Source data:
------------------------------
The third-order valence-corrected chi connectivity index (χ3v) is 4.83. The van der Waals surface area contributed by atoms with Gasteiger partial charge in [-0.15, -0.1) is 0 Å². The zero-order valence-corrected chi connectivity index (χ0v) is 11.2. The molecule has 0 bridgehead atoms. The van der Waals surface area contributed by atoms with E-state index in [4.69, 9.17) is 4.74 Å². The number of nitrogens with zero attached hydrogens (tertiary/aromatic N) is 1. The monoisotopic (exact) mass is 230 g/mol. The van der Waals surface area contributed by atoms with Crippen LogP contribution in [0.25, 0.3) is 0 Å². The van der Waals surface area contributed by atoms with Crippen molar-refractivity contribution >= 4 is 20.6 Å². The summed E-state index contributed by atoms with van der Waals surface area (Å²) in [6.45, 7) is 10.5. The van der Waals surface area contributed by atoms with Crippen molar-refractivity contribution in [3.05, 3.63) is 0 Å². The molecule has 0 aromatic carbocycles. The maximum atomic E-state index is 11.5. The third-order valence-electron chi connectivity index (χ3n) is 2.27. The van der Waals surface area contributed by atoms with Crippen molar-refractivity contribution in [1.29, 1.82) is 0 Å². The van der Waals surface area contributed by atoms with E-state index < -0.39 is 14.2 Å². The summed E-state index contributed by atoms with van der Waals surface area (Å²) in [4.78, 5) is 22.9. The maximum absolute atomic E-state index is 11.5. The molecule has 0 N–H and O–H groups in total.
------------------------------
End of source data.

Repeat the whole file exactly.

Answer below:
The third-order valence-corrected chi connectivity index (χ3v) is 4.83. The van der Waals surface area contributed by atoms with Gasteiger partial charge in [-0.15, -0.1) is 0 Å². The zero-order valence-corrected chi connectivity index (χ0v) is 11.2. The molecule has 0 bridgehead atoms. The van der Waals surface area contributed by atoms with E-state index in [4.69, 9.17) is 4.74 Å². The number of nitrogens with zero attached hydrogens (tertiary/aromatic N) is 1. The monoisotopic (exact) mass is 230 g/mol. The van der Waals surface area contributed by atoms with Crippen LogP contribution in [0.25, 0.3) is 0 Å². The van der Waals surface area contributed by atoms with Crippen molar-refractivity contribution >= 4 is 20.6 Å². The summed E-state index contributed by atoms with van der Waals surface area (Å²) in [6.45, 7) is 10.5. The van der Waals surface area contributed by atoms with Crippen molar-refractivity contribution in [3.05, 3.63) is 0 Å². The molecule has 0 aromatic carbocycles. The maximum atomic E-state index is 11.5. The third-order valence-electron chi connectivity index (χ3n) is 2.27. The van der Waals surface area contributed by atoms with Crippen molar-refractivity contribution in [1.29, 1.82) is 0 Å². The van der Waals surface area contributed by atoms with E-state index < -0.39 is 14.2 Å². The summed E-state index contributed by atoms with van der Waals surface area (Å²) in [4.78, 5) is 22.9. The maximum absolute atomic E-state index is 11.5. The molecule has 0 N–H and O–H groups in total.